OneDrive launches across all devices and with new features, don't call it SkyDrive

Microsoft has relaunched SkyDrive as OneDrive, thanks to a decision in court favouring British TV and media company BSkyB in a battle over trademarks in the UK and Europe.

The Redmond company hasn't simply altered the logo and pushed out the same product though, it's used the refresh as an ideal excuse to add new features in order to make its cloud service a more compelling offering.

The new name now appears across all platforms, bar Windows 8.1 as that needs an update of its own to alter the embedded app. All others, including the Xbox One and Xbox 360 consoles, will have updated automatically today. Globally too.

As part of a new feature set, Microsoft has added a much-requested option to the Android OneDrive application. It now allows Android smartphone or tablet users to set their camera application to automatically upload all photos to the cloud service, something iOS and Windows Phone 8 versions have been able to do for a while.

OneDrive users will today also find that they can collaborate on documents stored in the cloud in real time, and from any device. Previously, multiple people could be given access to Word, Excel and Office documents, but they could only change them independently - effectively playing tag team to collaborate.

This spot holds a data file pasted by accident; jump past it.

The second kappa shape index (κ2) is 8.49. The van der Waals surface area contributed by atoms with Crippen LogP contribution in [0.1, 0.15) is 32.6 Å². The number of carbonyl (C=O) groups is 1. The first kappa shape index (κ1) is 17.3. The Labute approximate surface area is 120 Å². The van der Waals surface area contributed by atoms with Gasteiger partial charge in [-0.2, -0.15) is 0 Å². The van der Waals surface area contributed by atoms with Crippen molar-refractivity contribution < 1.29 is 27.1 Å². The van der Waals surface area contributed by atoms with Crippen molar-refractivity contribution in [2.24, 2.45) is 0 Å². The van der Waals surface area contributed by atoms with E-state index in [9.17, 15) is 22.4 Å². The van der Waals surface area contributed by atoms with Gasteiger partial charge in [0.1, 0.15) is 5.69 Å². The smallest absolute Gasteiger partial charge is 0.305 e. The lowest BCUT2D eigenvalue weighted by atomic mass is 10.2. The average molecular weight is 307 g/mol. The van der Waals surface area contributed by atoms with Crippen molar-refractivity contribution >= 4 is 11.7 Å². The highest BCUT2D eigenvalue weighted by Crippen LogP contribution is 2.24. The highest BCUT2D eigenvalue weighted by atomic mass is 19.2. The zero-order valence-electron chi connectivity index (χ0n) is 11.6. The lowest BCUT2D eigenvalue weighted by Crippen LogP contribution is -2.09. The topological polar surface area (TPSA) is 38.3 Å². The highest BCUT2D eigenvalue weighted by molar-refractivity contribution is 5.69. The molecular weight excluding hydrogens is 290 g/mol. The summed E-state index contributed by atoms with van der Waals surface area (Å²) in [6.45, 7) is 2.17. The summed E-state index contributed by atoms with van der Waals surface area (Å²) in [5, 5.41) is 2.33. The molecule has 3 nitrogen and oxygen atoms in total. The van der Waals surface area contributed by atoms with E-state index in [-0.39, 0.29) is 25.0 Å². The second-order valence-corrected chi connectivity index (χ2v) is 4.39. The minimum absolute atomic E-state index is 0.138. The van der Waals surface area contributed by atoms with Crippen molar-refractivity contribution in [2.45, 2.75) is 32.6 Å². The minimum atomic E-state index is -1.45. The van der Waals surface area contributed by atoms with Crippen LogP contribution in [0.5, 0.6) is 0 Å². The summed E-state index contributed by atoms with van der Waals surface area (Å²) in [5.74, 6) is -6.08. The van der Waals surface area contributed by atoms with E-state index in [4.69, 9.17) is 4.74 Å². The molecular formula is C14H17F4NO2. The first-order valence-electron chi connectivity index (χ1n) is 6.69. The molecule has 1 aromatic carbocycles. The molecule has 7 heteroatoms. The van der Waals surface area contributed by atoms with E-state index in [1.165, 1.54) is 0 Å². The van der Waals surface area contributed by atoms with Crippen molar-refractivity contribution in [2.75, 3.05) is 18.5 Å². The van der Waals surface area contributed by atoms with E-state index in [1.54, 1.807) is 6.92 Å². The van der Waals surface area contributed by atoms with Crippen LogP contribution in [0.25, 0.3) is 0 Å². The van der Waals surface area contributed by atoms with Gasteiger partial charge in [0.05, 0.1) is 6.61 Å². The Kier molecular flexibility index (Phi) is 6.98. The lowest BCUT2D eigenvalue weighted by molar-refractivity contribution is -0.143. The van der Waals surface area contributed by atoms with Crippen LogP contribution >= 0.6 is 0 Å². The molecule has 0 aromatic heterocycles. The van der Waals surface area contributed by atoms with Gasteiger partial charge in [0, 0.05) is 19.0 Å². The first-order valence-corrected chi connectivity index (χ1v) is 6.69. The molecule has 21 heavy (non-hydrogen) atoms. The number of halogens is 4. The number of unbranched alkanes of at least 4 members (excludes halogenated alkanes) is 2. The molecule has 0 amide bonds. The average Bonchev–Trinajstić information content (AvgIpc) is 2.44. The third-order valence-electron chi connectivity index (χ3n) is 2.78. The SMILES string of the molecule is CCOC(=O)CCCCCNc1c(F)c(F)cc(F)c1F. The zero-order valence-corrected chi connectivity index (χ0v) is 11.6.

READ: OneDrive: The new global name for SkyDrive, as Microsoft adheres to court order 

Video uploads are given a new feature that dramatically improves the ability to share them. A new engine within OneDrive allows for one the fly video transcoding. This means that once you've uploaded a video to your OneDrive storage and share it to friends or family, the version streamed to their device will take into account the speed and bandwidth of their connection. For example, your video might have been uploaded at 720p, but they might view it a 360p on a mobile phone using a 3G connection. Plans are that there will no longer be any buffering timeouts or spinning wheels.

Sharing itself has been made more easy, with simple clicks on files and clear and concise sharing boxes. And Facebook has been added as a location to share content links to (alongside Twitter, et al).

Like with SkyDrive in the past, OneDrive is free for 7GB of storage space. Users can gain 3GB of extra space by enabling their smartphones to automatically upload photos. And friends who join based on user referrals will earn both the user and the friend an extra 500MB. This can be done up to seven times.

Extra storage space can be purchased with 50GB costing £16 a year, 100GB £32 a year, and 200GB £64 a year.

To celebrate the launch, Microsoft will be giving 100,000 people 100GB of storage for free each. It will seed clues as to the exact time the offer will start on the OneDrive blog, Facebook and Twitter pages and then the first 100,000 to sign up will get the space.



>